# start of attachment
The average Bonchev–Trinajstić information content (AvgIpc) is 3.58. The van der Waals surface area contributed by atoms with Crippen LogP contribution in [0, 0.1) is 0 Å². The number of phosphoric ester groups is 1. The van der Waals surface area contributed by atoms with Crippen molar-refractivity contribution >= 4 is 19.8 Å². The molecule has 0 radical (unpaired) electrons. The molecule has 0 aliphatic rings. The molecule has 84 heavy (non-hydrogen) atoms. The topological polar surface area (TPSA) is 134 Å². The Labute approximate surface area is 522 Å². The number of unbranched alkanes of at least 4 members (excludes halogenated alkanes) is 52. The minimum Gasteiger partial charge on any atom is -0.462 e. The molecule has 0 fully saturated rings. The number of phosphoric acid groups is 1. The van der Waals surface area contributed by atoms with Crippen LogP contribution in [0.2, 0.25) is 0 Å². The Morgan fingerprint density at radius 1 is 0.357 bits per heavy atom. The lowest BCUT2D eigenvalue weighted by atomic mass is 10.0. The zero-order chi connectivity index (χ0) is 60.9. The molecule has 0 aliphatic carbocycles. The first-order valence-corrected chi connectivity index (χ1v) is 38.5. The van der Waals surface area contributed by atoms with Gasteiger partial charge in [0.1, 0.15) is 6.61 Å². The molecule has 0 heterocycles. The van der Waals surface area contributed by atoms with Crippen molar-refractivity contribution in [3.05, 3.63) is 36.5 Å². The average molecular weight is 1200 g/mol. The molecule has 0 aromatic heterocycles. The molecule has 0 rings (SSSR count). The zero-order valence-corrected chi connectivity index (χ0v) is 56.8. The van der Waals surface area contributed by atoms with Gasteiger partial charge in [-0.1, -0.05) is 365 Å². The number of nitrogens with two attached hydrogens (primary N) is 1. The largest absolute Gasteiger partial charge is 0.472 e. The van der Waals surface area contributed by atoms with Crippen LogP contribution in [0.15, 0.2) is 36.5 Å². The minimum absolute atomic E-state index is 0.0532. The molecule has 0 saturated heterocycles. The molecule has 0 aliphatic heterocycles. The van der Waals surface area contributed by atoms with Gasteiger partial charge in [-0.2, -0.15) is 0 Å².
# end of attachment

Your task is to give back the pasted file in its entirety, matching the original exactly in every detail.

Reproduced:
The average Bonchev–Trinajstić information content (AvgIpc) is 3.58. The van der Waals surface area contributed by atoms with Crippen LogP contribution in [0, 0.1) is 0 Å². The number of phosphoric ester groups is 1. The van der Waals surface area contributed by atoms with Crippen molar-refractivity contribution >= 4 is 19.8 Å². The molecule has 0 radical (unpaired) electrons. The molecule has 0 aliphatic rings. The molecule has 84 heavy (non-hydrogen) atoms. The topological polar surface area (TPSA) is 134 Å². The Labute approximate surface area is 522 Å². The number of unbranched alkanes of at least 4 members (excludes halogenated alkanes) is 52. The minimum Gasteiger partial charge on any atom is -0.462 e. The molecule has 0 fully saturated rings. The number of phosphoric acid groups is 1. The van der Waals surface area contributed by atoms with Crippen LogP contribution in [0.2, 0.25) is 0 Å². The Morgan fingerprint density at radius 1 is 0.357 bits per heavy atom. The lowest BCUT2D eigenvalue weighted by atomic mass is 10.0. The zero-order chi connectivity index (χ0) is 60.9. The molecule has 0 aliphatic carbocycles. The first-order valence-corrected chi connectivity index (χ1v) is 38.5. The van der Waals surface area contributed by atoms with Gasteiger partial charge in [0.1, 0.15) is 6.61 Å². The molecule has 0 heterocycles. The van der Waals surface area contributed by atoms with Crippen molar-refractivity contribution in [3.05, 3.63) is 36.5 Å². The average molecular weight is 1200 g/mol. The molecule has 0 aromatic heterocycles. The molecule has 0 rings (SSSR count). The zero-order valence-corrected chi connectivity index (χ0v) is 56.8. The van der Waals surface area contributed by atoms with Gasteiger partial charge in [-0.1, -0.05) is 365 Å². The number of nitrogens with two attached hydrogens (primary N) is 1. The largest absolute Gasteiger partial charge is 0.472 e. The van der Waals surface area contributed by atoms with Crippen LogP contribution in [0.15, 0.2) is 36.5 Å². The minimum absolute atomic E-state index is 0.0532. The molecule has 0 saturated heterocycles. The molecule has 0 aliphatic heterocycles. The van der Waals surface area contributed by atoms with Gasteiger partial charge in [-0.2, -0.15) is 0 Å².